Jenna Ladd | May 2, 2017
Flooding and tornados swept across the Midwest and southern U.S. this weekend, leaving at least 14 people dead.
The National Weather Service reported that four tornados moved through eastern Texas beginning Saturday evening. The twisters left an area of destruction 35 miles long and 15 miles wide in Van Zandt County, according to Canton, Texas Mayor Lou Ann Everett. Primarily small towns were affected in the mostly rural area east of Dallas; four individuals lost their lives.
Strong winds and flooding in Arkansas took the lives of five residents near Madison county. Four additional deaths were reported in Missouri and Mississippi, also due to flash flooding and strong winds.
Tragically, severe weather events like these are becoming more common as climate change rears its ugly head. According to archived data from the U.S. Environmental Protection Agency’s webpage prior to President Trump’s inauguration, “In recent years, a larger percentage of precipitation has come in the form of intense single-day events.” Similarly, the amount of precipitation falling on the heaviest rain days has increased in the last few decades. Many regions of the U.S. are seeing significantly more severe river flooding, while other areas are ravaged by drought. The Midwest, Great Plains, and Northeast have seen a significant increase in flooding, but the Southwest has experienced a decrease.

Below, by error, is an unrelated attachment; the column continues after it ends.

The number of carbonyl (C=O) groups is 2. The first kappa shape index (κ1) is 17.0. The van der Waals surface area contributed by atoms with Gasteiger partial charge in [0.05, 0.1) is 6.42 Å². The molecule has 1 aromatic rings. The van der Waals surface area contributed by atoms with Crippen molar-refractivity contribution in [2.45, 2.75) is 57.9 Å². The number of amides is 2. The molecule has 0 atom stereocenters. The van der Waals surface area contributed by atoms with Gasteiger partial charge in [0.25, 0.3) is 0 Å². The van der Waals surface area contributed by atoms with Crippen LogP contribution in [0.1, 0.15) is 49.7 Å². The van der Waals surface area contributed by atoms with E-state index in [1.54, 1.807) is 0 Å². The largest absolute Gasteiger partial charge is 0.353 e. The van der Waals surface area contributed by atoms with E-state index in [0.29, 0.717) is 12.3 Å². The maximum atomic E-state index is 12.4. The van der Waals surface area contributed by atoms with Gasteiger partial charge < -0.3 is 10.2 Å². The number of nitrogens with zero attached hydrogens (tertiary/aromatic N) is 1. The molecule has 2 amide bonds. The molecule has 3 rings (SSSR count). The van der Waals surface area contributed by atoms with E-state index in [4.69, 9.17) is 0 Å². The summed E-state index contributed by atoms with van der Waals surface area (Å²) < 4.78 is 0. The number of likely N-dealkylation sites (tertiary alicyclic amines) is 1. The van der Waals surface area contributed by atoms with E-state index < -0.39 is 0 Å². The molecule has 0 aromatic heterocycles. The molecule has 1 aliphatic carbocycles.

Scientists are still evaluating the relationship between climate change and twisters. The EPA notes that climate change does lead to stronger and more frequent thunderstorms, which can cause tornados, but there is a lack of empirical data on the matter.
Researchers can confidently conclude that climate change has caused more intense and frequent heat waves, fewer frequent and less intense cold waves, and regional changes in floods, droughts, and wildfires.